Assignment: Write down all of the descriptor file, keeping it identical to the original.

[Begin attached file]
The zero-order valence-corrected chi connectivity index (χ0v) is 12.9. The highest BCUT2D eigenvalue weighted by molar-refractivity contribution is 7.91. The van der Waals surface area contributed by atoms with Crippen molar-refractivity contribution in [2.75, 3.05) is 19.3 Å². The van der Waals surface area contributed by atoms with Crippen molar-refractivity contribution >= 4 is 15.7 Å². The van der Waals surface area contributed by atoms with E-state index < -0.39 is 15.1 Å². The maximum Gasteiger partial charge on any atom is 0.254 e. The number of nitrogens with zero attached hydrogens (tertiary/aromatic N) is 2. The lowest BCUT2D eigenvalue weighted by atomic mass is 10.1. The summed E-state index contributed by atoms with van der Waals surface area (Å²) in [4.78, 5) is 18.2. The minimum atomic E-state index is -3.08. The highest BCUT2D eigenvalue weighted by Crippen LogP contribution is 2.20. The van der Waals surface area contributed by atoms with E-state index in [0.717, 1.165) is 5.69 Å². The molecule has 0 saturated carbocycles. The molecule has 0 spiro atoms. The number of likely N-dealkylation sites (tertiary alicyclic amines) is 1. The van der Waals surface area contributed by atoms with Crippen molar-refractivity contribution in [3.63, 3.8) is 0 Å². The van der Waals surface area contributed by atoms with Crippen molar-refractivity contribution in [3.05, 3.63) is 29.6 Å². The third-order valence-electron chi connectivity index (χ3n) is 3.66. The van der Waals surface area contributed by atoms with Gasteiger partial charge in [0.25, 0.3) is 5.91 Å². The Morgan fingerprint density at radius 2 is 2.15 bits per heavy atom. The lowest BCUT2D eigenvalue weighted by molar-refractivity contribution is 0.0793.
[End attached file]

The zero-order valence-corrected chi connectivity index (χ0v) is 12.9. The highest BCUT2D eigenvalue weighted by molar-refractivity contribution is 7.91. The van der Waals surface area contributed by atoms with Crippen molar-refractivity contribution in [2.75, 3.05) is 19.3 Å². The van der Waals surface area contributed by atoms with Crippen molar-refractivity contribution >= 4 is 15.7 Å². The van der Waals surface area contributed by atoms with E-state index < -0.39 is 15.1 Å². The maximum Gasteiger partial charge on any atom is 0.254 e. The number of nitrogens with zero attached hydrogens (tertiary/aromatic N) is 2. The lowest BCUT2D eigenvalue weighted by atomic mass is 10.1. The summed E-state index contributed by atoms with van der Waals surface area (Å²) in [4.78, 5) is 18.2. The minimum atomic E-state index is -3.08. The highest BCUT2D eigenvalue weighted by Crippen LogP contribution is 2.20. The van der Waals surface area contributed by atoms with E-state index in [0.717, 1.165) is 5.69 Å². The molecule has 0 saturated carbocycles. The molecule has 0 spiro atoms. The number of likely N-dealkylation sites (tertiary alicyclic amines) is 1. The van der Waals surface area contributed by atoms with Crippen molar-refractivity contribution in [3.63, 3.8) is 0 Å². The van der Waals surface area contributed by atoms with Crippen molar-refractivity contribution in [3.05, 3.63) is 29.6 Å². The third-order valence-electron chi connectivity index (χ3n) is 3.66. The van der Waals surface area contributed by atoms with Gasteiger partial charge in [0.25, 0.3) is 5.91 Å². The Morgan fingerprint density at radius 2 is 2.15 bits per heavy atom. The lowest BCUT2D eigenvalue weighted by molar-refractivity contribution is 0.0793.